USS MONITOR

ENGINE BUILD

Part 5 by Vince Cutajar

The USS Monitor was an ‘ironclad’ steam ship which famously saw service in the Civil War in the early 1860s. The ship's engine was designed by John Ericsson as a "vibrating side-lever engine." He had created similar engines before and decided to use the design again because of its advantage for a small, low-riding warship.

Most steam engines of the time had vertical pistons, which occupied a lot of space and made them vulnerable to enemy fire because they were partially above the waterline. In contrast, the Monitor's 30-ton, 400 horsepower engine had pistons that moved horizontally, which reduced the height of the engine and allowed it to be mounted below the waterline.

Although a successful fighting ship the Monitor was not stable in rough seas due to its formidable rotating turret and sank in the early hours of January 1, 1863.

The engine was recovered from the Monitor's wreck site in 2001. It is now resting upside-down in an alkaline solution to inhibit corrosion. Over the coming years, conservators will continue to clean and separate the many different pieces of the engine to preserve them properly.

The first model Monitor was shown at Harrogate in 2014 by Brian Stephenson to the design of Bob Middleton. It was built without castings, like Bob’s other designs. Julius de Waal has produced these CAD drawings for both metric and imperial (see here) versions. A double sized version can be found here. Drawings can be downloaded for personal use only.

This one is built to Julius’ metric drawings.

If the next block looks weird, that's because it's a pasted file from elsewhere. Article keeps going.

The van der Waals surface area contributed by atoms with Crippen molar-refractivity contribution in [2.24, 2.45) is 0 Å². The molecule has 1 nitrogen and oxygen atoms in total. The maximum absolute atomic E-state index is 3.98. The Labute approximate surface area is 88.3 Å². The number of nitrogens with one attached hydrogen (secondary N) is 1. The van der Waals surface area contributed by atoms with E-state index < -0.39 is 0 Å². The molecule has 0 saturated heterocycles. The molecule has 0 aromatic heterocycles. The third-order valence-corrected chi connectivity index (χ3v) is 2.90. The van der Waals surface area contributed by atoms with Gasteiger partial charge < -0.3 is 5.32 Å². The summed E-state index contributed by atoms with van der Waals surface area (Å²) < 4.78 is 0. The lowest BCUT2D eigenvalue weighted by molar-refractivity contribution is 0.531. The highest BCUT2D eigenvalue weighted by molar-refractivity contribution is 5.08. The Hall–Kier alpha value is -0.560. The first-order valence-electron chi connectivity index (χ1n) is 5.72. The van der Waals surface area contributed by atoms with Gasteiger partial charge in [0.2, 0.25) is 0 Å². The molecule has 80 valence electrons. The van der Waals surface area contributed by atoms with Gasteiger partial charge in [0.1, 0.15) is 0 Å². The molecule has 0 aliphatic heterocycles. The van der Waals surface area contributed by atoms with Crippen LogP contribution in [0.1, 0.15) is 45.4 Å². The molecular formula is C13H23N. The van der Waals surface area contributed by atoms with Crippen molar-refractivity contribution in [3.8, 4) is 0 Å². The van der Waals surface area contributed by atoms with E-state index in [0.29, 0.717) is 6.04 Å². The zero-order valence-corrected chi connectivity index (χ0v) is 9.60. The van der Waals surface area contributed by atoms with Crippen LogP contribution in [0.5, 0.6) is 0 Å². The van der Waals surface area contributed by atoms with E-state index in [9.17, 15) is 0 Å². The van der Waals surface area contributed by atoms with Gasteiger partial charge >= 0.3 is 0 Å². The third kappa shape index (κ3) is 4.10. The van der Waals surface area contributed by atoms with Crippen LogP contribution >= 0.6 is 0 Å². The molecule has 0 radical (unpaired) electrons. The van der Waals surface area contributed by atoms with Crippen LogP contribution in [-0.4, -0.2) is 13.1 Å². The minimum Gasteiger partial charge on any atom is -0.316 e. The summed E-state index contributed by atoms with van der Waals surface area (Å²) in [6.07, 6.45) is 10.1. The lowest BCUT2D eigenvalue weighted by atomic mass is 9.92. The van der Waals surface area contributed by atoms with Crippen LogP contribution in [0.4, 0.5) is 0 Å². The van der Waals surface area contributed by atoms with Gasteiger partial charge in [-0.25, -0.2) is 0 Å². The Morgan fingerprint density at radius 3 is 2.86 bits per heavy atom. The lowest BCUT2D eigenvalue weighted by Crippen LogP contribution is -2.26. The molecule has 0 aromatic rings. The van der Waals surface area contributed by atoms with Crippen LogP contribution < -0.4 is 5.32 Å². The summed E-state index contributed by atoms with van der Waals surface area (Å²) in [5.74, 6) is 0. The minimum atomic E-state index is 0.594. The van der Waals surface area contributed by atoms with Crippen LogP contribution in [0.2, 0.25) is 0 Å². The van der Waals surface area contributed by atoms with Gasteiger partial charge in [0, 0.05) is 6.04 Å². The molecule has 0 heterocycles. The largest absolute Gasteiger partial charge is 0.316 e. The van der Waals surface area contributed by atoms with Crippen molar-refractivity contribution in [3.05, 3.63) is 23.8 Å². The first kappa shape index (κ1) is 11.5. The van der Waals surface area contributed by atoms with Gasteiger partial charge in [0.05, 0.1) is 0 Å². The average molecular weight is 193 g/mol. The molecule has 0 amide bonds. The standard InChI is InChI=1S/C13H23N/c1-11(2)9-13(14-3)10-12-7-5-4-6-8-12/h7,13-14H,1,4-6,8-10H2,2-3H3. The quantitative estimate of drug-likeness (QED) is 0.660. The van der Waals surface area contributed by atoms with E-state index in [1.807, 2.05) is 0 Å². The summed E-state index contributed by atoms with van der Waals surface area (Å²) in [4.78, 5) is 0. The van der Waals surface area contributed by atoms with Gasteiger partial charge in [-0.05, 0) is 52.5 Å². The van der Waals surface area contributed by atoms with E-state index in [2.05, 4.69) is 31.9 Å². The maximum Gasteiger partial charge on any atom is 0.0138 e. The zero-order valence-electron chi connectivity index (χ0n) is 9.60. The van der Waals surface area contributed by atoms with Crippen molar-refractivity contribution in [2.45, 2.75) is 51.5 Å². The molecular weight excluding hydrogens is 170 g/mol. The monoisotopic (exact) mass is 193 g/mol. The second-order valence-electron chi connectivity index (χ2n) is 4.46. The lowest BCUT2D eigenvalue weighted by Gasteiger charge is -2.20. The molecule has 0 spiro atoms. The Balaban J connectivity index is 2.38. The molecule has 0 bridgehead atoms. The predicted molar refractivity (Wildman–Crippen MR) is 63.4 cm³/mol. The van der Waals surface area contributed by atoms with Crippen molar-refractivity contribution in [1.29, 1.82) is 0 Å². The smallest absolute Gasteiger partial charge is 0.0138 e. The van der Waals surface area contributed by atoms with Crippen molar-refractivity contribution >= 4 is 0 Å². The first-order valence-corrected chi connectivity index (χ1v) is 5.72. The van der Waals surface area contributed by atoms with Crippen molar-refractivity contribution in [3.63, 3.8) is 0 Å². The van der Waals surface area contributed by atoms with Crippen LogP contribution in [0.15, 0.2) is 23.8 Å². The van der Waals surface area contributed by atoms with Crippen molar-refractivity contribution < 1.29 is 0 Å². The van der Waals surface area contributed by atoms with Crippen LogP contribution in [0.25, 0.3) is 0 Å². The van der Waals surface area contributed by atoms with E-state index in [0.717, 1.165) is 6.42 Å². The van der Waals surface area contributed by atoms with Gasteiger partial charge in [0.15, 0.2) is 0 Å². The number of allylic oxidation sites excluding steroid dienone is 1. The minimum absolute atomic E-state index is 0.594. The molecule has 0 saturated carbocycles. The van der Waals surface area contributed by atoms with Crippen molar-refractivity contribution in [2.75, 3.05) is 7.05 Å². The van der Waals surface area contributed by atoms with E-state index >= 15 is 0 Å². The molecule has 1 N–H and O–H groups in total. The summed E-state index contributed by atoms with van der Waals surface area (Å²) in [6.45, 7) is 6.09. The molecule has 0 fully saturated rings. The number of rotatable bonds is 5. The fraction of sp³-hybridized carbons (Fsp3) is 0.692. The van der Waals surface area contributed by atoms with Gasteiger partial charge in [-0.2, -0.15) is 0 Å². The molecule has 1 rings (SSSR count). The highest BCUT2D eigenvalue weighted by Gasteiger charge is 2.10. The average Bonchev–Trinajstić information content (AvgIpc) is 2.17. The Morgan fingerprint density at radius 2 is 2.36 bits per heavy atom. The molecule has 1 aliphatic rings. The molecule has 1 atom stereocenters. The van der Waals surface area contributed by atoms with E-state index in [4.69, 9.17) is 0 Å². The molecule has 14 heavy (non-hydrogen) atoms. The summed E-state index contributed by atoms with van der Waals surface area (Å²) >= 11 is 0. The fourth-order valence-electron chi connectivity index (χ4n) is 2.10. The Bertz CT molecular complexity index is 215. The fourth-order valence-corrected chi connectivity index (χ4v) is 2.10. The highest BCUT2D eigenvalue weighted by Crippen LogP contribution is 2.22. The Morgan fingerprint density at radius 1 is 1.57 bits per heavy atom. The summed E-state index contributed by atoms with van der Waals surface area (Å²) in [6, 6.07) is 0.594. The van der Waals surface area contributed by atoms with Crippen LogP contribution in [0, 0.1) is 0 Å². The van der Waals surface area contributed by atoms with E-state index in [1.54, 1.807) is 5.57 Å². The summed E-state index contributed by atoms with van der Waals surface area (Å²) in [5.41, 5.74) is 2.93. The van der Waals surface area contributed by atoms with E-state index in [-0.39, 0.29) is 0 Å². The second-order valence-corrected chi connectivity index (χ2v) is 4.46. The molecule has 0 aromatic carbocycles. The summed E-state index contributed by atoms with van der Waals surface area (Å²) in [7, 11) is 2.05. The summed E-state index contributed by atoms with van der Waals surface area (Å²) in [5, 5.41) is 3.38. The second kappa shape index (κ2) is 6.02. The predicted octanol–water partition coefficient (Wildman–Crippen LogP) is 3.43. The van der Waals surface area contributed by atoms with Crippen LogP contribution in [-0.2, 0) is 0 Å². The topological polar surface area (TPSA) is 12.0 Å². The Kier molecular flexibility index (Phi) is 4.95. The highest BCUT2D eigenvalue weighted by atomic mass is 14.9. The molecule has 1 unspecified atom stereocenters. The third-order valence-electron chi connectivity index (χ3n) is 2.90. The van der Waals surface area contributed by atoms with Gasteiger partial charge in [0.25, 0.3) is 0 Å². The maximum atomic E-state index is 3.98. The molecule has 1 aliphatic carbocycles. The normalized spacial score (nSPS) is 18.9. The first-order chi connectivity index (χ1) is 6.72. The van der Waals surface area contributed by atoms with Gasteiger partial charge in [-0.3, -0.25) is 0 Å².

Time, now, for the cranks. First the Crank rod Bearing End (item 46) and the Crank rod Yoke (item 48) in aluminium.  Prepared four pieces from 12mm thick and 25mm wide flat bar.

Drilled two 3mm holes in the pieces that will be the bearing ends.

Removed some waste material although I suspect I could have avoided doing it.
Set up the 4-jaw chuck and machined the shaft.  Next drilled and tapped the shaft 6mm.
The four shafts finished.
The two short ones will be the bearing end.  Hacksawed and milled the material.  Then bolted it up together and put in the milling vice for drilling.  I want a 13mm hole but do not have that reamer.  So I step drilled until 12.5mm and then finished it with a 13mm end mill.
Cleaned them up a little and marked them with number punches before unbolting them. 
The yokes.  First cross drilled and reamed a 6mm hole.
Next did the cutout for the yoke.  The plans call for it to be 12mm wide.  I have an end mill that size but decided to start with an 11mm slot drill and then opening it up to about 12mm.  Then used the 12mm end mill to clean it up.
Rounded off the ends with the rotary table.
For the last operation on the yokes, I needed to set it up in the vice at 45 degrees.  So I used a plastic triangle that the kids use at school.
Yokes finished.
Next made the shaft that connects the bearing end to the yoke.  Used 6mm 316 stainless.  Threading the ends with a die.
Crank rods finished.


Part one here  Part two Part three  Part four Part five Part six Part seven

 
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